Farah Pahlavi (Persian: فرح پهلوی, née Farah Diba (فرح دیبا); born 14 October 1938) is the widow of the last Shah of Iran, Mohammad Reza Pahlavi, and was successively Queen and Shahbanu (empress consort) of Iran from 1959 to 1979. She was born into a prosperous family whose fortunes were diminished after her father’s early death. While studying architecture in Paris, France, she was introduced to the Shah at the Iranian embassy, and they were married in December 1959. The Shah’s first two marriages had not produced a son—necessary for royal succession—resulting in great rejoicing at the birth of Crown Prince Reza in October of the following year. Diba was then free to pursue interests other than domestic duties, though she was not allowed a political role. She worked for many charities, and founded Iran’s first American-style university, enabling more women to become students in the country. She also facilitated the buying-back of Iranian antiquities from museums abroad.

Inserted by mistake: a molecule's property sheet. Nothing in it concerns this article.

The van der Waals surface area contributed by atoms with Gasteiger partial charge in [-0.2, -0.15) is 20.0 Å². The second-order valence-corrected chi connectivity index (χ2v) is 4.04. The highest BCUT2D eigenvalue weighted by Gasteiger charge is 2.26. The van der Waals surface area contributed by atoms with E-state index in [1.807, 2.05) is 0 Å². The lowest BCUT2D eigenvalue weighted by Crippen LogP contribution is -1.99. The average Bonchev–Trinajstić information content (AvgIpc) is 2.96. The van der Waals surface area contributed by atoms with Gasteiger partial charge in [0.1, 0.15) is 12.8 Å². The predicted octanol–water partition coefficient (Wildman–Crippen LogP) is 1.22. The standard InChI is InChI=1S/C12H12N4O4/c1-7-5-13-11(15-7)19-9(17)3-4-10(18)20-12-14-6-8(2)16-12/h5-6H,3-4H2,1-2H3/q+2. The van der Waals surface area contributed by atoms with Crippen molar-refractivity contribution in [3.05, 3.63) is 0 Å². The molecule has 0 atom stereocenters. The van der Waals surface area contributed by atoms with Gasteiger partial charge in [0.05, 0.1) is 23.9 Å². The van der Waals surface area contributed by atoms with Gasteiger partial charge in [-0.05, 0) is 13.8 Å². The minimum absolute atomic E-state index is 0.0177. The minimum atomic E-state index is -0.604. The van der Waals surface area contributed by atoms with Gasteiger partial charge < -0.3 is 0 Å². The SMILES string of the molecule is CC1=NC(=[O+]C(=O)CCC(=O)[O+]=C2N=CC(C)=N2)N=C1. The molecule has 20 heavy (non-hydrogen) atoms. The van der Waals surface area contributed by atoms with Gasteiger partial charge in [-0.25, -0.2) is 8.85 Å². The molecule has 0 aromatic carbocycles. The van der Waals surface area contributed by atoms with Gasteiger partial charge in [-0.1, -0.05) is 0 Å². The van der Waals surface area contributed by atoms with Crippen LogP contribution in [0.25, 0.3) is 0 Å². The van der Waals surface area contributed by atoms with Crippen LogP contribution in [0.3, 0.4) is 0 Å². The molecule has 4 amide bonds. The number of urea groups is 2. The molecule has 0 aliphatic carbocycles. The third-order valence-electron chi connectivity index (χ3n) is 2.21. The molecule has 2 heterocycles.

By 1978, growing anti-imperialist unrest fuelled by communism, socialism, and Islamism throughout Iran was showing clear signs of impending revolution, prompting Shahbanu and the Shah to leave the country in January 1979 under the threat of a death sentence. For this reason, most countries were reluctant to harbour them, with Anwar Sadat’s Egypt being an exception. Facing execution should he return, and in ill health, the Shah died in exile in July 1980. In widowhood, Diba has continued her charity work, dividing her time between Washington, D.C. in the United States and Paris, France. (Wikipedia)